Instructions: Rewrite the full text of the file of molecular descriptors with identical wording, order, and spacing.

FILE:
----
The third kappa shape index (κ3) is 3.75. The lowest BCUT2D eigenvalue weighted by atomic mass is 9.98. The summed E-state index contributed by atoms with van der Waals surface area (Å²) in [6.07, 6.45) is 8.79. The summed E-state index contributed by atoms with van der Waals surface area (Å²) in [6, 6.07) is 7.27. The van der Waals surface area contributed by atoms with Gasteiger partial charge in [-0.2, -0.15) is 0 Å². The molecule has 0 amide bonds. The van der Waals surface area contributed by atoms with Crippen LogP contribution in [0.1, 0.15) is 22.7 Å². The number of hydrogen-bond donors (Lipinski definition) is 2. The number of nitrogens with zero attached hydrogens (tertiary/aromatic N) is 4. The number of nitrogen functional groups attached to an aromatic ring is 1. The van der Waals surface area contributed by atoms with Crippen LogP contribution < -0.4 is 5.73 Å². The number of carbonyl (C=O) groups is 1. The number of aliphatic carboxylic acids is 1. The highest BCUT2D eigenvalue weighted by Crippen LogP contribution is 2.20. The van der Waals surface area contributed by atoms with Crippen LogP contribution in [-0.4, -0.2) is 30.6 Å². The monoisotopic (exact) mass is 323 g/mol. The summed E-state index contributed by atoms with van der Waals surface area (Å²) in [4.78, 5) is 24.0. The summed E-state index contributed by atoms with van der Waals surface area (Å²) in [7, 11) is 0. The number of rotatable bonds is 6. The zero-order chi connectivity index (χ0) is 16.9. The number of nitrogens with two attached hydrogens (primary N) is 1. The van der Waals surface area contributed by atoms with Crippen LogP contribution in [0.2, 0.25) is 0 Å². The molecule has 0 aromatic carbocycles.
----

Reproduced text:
The third kappa shape index (κ3) is 3.75. The lowest BCUT2D eigenvalue weighted by atomic mass is 9.98. The summed E-state index contributed by atoms with van der Waals surface area (Å²) in [6.07, 6.45) is 8.79. The summed E-state index contributed by atoms with van der Waals surface area (Å²) in [6, 6.07) is 7.27. The van der Waals surface area contributed by atoms with Gasteiger partial charge in [-0.2, -0.15) is 0 Å². The molecule has 0 amide bonds. The van der Waals surface area contributed by atoms with Crippen LogP contribution in [0.1, 0.15) is 22.7 Å². The number of hydrogen-bond donors (Lipinski definition) is 2. The number of nitrogens with zero attached hydrogens (tertiary/aromatic N) is 4. The number of nitrogen functional groups attached to an aromatic ring is 1. The van der Waals surface area contributed by atoms with Crippen LogP contribution < -0.4 is 5.73 Å². The number of carbonyl (C=O) groups is 1. The number of aliphatic carboxylic acids is 1. The highest BCUT2D eigenvalue weighted by Crippen LogP contribution is 2.20. The van der Waals surface area contributed by atoms with Crippen LogP contribution in [-0.4, -0.2) is 30.6 Å². The monoisotopic (exact) mass is 323 g/mol. The summed E-state index contributed by atoms with van der Waals surface area (Å²) in [4.78, 5) is 24.0. The summed E-state index contributed by atoms with van der Waals surface area (Å²) in [7, 11) is 0. The number of rotatable bonds is 6. The zero-order chi connectivity index (χ0) is 16.9. The number of nitrogens with two attached hydrogens (primary N) is 1. The van der Waals surface area contributed by atoms with Crippen LogP contribution in [0.2, 0.25) is 0 Å². The molecule has 0 aromatic carbocycles.